Added 22 September 2003. Last updated 31 January 2023: added Families Alsodidae, Hylodidae, Micrixalidae and Nyctibatrachidae and updated Quick Index.

A rough guide to


The classification, or taxonomy, of the frogs and toads is quite complicated and often disputed, even among scientists themselves. While most can agree on the species, how they fit together to form families is not always clear.

The following is a rough guide to the different families. It does not claim to be completely authoritative or completely accurate, but it follows the rough scheme in Bartlett, who in turn followed Duellman and Frost (1985 & 1986), and was brought up to date using the taxonomic model at the now-defunct website LivingUnderworld. Any mistakes are however my own! Its main goal is to give you an idea of the characteristics of some of the better-known frogs and toads and how they fit in with one another.

It should be noted that at a higher level, both frogs and toads (Anura) and newts and salamanders (Caudata or Urodela), together with the caecilians (Gymnophiona) are placed together in the Lissamphibia, to distinguish them from the ancient (and extinct) forms Labyrinthodontia and Lepospondyli.

Note, October 2016

Since this page was put up over 10 years ago, there have been a number of large-scale revisions of the taxonomy of the Neobatrachia. These are now included on this page. However the reader should be aware that there is still some disagreement and uncertainty over the exact relationships between these groups.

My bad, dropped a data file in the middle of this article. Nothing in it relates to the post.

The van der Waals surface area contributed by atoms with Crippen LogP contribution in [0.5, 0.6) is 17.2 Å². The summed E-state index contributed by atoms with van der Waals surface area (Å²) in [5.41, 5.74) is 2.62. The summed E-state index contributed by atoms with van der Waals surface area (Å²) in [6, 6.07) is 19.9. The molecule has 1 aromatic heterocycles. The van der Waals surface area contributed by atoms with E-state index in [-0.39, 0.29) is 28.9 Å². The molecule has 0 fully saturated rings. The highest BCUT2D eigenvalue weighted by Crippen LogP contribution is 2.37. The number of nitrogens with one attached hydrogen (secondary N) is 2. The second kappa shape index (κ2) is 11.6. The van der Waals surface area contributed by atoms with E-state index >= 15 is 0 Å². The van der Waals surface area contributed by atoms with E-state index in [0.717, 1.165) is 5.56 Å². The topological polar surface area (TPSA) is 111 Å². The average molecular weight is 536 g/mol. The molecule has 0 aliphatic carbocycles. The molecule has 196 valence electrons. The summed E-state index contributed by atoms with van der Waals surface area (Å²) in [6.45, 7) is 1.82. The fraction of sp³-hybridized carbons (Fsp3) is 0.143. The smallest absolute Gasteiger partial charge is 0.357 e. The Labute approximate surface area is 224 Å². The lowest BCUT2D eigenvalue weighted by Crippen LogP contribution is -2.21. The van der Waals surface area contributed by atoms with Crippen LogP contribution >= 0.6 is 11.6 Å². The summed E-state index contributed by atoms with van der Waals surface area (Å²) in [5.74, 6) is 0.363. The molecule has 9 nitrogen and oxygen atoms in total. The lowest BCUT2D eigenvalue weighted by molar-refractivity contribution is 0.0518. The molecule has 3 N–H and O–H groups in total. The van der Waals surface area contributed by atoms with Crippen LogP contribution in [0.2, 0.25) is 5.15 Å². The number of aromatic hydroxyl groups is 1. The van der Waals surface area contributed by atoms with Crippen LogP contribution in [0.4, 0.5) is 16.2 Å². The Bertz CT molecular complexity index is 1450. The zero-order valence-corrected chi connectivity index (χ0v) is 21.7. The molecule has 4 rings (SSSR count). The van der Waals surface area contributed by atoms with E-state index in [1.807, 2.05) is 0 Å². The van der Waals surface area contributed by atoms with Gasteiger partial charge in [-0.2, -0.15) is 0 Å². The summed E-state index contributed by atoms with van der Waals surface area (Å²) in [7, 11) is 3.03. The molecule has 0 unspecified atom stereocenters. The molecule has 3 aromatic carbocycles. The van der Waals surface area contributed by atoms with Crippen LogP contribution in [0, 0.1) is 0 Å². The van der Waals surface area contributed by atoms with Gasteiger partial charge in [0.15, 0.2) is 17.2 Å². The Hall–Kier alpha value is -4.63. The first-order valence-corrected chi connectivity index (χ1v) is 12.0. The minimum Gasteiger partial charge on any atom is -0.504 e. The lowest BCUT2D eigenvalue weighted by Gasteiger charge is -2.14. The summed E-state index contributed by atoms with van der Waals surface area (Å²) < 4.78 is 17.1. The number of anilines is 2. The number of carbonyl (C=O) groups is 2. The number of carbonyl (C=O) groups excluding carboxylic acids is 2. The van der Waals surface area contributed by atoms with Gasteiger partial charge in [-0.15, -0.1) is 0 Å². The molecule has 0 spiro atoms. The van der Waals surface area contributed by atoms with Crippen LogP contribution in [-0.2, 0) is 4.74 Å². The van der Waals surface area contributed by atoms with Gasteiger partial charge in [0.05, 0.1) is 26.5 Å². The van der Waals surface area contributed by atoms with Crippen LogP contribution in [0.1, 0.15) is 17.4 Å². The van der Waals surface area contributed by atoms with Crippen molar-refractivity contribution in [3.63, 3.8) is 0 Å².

Note, January 2023

The previous note continues to apply! This page is still under revision. Any final rearrangement is likely to be tentative as there still appears to be much confusion and ongoing uncertainty at the higher levels of taxonomic classification, in particular at the Superfamily level and the division into Archaeobatrachia, Mesobatrachia and Neobatrachia. Relationships at Family level are more, but not totally, certain. The Family Pseudidae is now considered invalid, the genus Pseudis being reassigned to the Subfamily Hylinae of the Family Hylidae.